Gordon Parker and Wayne Weaver
Gordon Parker, left, and Wayne Weaver Illustration by Brandy Tichonoff
“Any little change in source or load can throw the system out of whack.”

A High-Voltage Balancing Act

by Marcia Goodrich

When you make breakfast, chances are you don’t think twice about whether there will be enough electrons zipping through your toaster to brown the bread. That’s because you’re probably on the grid, the beyond-big power network that stretches across the continent and draws energy from thousands of sources.

If you are off the grid, however, you can’t necessarily take toast for granted. Wayne Weaver explains why.

“On the big grid, if you plug in a fan or a refrigerator, you don’t make a dent in it,” he says. “But if your grid is much smaller, any little change in source or load can throw the system out of whack.”

If you have a load on one side, such as a coffee pot, you have to have a source, be it a solar panel or a diesel generator, on the other, making the right amount of electricity. “The problem is optimizing that balancing act,” says Weaver, an assistant professor of electrical and computer engineering. “What happens if a cloud passes over a solar panel?”

Weaver and his colleague Gordon Parker are Michigan Tech’s leading acrobats in this balancing act as it applies to microgrids.

“The word ‘microgrid’ is a little misleading,” says Parker, the John and Cathi Drake Professor of Mechanical Engineering. “They don’t have to be small. They can be a vehicle, a house, or a whole community. Their main feature is that they can be disconnected from the host power grid and can operate independently.”

Balancing a microgrid is a delicate matter. “It must be able to generate power—from renewables, diesel, anything—and it will need some level of energy storage. That’s particularly true if your sources are renewable, because those things come and go with the weather,” says Parker. “Sometimes you will need to store power, because if your sources are producing more than your loads consume, then you either have to throw away perfectly good energy or you store it for later. Keep in mind, ‘later’ could be a fraction of a second to many days. This is the essence of a very interesting control and optimization problem.”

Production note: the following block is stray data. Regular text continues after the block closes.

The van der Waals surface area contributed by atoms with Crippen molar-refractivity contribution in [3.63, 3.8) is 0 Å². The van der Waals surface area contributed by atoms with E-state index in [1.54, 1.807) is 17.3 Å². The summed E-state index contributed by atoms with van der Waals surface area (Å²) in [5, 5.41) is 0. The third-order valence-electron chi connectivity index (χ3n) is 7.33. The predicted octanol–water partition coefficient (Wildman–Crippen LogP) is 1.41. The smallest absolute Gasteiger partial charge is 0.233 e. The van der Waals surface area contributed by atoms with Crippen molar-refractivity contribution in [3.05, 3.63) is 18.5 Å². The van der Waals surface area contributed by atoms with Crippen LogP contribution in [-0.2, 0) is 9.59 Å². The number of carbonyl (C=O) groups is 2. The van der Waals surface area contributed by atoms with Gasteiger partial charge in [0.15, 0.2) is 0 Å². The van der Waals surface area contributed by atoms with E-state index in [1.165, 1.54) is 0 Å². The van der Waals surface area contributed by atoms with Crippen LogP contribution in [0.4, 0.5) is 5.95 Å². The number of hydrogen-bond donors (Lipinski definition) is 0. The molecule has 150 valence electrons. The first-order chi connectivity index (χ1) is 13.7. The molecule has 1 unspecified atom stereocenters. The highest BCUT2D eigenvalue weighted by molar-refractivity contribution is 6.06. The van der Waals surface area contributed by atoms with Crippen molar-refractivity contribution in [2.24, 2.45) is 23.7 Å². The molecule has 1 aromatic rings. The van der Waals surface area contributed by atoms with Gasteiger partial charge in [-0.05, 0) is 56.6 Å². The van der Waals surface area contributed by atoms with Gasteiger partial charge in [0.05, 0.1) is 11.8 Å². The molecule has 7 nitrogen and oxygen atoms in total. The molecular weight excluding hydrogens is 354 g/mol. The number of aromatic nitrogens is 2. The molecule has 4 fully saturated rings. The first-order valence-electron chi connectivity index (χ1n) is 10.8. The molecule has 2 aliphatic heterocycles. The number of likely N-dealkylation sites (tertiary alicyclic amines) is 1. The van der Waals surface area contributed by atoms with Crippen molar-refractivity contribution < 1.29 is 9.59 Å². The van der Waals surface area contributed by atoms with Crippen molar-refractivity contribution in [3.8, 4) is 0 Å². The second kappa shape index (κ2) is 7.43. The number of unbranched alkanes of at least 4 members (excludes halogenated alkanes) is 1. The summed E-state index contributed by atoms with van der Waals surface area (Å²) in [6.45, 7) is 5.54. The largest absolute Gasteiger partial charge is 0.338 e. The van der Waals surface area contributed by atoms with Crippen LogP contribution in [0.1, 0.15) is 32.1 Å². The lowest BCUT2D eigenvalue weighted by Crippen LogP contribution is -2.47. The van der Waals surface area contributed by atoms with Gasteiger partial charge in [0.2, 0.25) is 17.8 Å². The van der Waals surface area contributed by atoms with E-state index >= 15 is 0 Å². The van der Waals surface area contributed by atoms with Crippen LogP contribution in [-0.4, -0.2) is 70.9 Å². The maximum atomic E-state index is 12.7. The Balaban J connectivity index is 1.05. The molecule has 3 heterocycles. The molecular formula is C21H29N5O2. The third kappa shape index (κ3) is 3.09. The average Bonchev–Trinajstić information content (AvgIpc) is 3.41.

There is more than one way to manage a microgrid. “One is to install an overarching central controller that gets data from everywhere and issues commands,” Weaver says. “That works well, but if that one controller goes down, the whole system goes down.”

Alternatively, you can use a number of lesser controllers. “The problem is that each one doesn’t know all the information, so we have to figure out how to get them to work together,” he says.

To do that, Weaver uses game theory. “It’s basically a mathematical approach to resolving conflict,” he says. “When you have scarce resources on a common network, there’s conflict. Think of it like an economic market: game theory offers us a framework to allocate resources, anything from wheat to company stock. It settles on a price, and the system keeps working.”

Within that context, Parker and Weaver are working on a platform that will let the team test different strategies for organizing and running a microgrid. “We have a very flexible control architecture that lets us bring in information from the power electronics to either a central controller or to distributed controllers at each device on the grid,” Parker says.